Food & Wine

Nation of wasters: New research reveals alarming number of Aussies dumping food

Despite households across Australia buckling under the pressure of the current cost-of-living crisis, alarming new research from Compare the Market has revealed that more than two-thirds of Aussies throw out food each week.*

Compare the Market’s latest research found that 64.2% of Australians admit to throwing out food every week because it doesn’t get used or goes out of date. According to Compare the Market’s Natasha Innes, it’s a worrying statistic, given that the average Aussie spends $199.46 on groceries and more than a third of people say the grocery shop is their biggest financial burden.

“More than 40% of Australians say they’re spending less on their weekly grocery shop, but it’s quite shocking to see that so many people seem to be buying food items that end up in the trash,” Ms Innes said. “While there’s no denying that prices are rising at our supermarkets, our data shows that people may be blowing money each week on food they don’t need.

“If you’re getting to the end of your week and finding that you’re throwing out food or have an abundance of fruit, salad or veggies that you’ll never use, it could be time to rethink your approach to the weekly grocery shop.”

Compare the Market’s research shows that vegetables are the most likely to go unused, with 29.4% of Aussies throwing produce away each week. Millennials are the generation most likely to waste their veggies, with 42% of the cohort admitting to throwing their greens out.

Meanwhile, nearly an equal percentage of people (29.1%) are binning leftover meals, while bread (23.9%), milk (21.1% and salad (19.9%) aren’t far behind. The data showed that Gen Z is most wasteful when it comes to bread and milk, while Millennials are again the most likely to toss their salad in the trash.

“People appear to be overestimating how much food they’ll eat in a week and unfortunately, it’s those healthier items like vegetables and salads that are going to waste,” Ms Innes said. “We know that items like lettuce and potatoes have seen massive price hikes in recent times and fresh produce doesn’t always come cheap. 

“It’s also surprising to see so many people chucking out their leftover meals. If you overcook, you could consider taking the food to work the next day for your lunch or even freezing the meal to eat down the track.”

The data showed that the waste doesn’t stop there, with a high percentage of Australians ditching fruit, cheese, yoghurt, butter, chicken, eggs, red meat and seafood on a regular basis.


Percentage of Australians throwing item away at end of each week













Red meat






Baked goods


Leftover meals


Dairy foods (cheese, yoghurt, cream, butter, etc)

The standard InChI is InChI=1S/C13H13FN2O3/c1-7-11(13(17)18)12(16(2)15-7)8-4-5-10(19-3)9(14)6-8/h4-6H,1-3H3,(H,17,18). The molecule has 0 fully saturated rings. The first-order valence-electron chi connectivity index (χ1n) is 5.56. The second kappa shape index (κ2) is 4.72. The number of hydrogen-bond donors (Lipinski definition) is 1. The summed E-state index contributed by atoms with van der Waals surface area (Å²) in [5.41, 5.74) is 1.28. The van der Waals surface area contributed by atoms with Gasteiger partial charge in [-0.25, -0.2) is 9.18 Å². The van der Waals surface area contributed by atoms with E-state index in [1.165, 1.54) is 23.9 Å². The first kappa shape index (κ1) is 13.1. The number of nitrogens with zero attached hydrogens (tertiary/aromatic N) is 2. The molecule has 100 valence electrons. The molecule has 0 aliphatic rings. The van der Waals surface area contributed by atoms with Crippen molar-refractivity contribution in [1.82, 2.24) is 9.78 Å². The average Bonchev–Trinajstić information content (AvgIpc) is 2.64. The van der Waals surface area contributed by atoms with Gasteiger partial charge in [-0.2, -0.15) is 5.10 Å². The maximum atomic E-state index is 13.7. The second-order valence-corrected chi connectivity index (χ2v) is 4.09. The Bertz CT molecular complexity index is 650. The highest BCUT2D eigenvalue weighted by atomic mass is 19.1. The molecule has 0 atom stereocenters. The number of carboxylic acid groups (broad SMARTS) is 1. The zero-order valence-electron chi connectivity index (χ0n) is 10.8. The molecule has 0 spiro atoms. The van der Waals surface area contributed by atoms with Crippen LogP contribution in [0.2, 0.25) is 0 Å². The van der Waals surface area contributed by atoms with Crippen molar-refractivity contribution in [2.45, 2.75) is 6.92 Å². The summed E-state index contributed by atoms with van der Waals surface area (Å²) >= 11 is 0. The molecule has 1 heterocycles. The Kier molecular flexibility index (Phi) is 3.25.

“When it comes to meat, poultry or even seafood, it could be worth only purchasing these items as you need them to avoid waste,” Ms Innes said. “If you’re purchasing these items fresh, you may also want to prep them into smaller portions to freeze so you can use them as needed.

“The cost-of-living crisis is likely going to get worse before it gets better and the last thing we want to see is food going to waste unnecessarily and for Aussies to throw away their hard-earned cash.”

Food wastage aside, Compare the Market’s research also asked Australians how they were trying to combat skyrocketing prices at the grocery store. Interestingly, two-thirds (62.2%) of respondents said they were planning cheaper meals, more than half (55%) said they were looking harder for discounts, while 42.2% were switching to home brands.

Worrying though, one in five claimed they were skipping meals, a third (28.1%) said they were relying greater on frozen foods, while 31.4% said they were eating less meat.

“We don’t want to see anyone going without meals amid these rising costs, especially given that so many of us are throwing away food each week,” Ms Innes said. “Whether it’s switching to a different brand, shopping for items that are on sale or spreading your shop across multiple stores, there are many little changes people can make that can have a big impact on their budget.”

Ms Innes’ top ways to make your dollar stretch at the supermarket and avoid food wastage

  1. Research and plan. Before shopping, take note of the food items you threw away the week before and make note of where you could make cuts. Also, try shopping where the discounts are, as supermarkets run weekly specials.  It may even pay to shop at multiple stores to maximise your savings.
  2. Switch brands rather than going without. There’s never been more competition in stores and chances are you’ll be able to find a similar product for cheaper if you switch to a different brand.
  3. Don’t let the labels mislead you. Want to work out if you’re getting the most bang for your buck? Always look at the unit price rather than the bigger price or special that’s displayed. This will help you determine whether buying in bulk or at a smaller quantity is cheaper.
  4. Always flash your reward cards. You can earn points for every dollar you spend in store, which you can later redeem for discounts on your shop, frequent flyer points and more. You may also be able to earn more points by boosting or taking advantage of specials that are available within the shopping apps.
  5. Maximise your savings. You may be entitled to discounts on groceries through your insurance policies, energy plans, mobile phone deals and more, so it’s worth checking what you’re entitled to.

*Survey of 1,004 Australian adults, conducted July 2023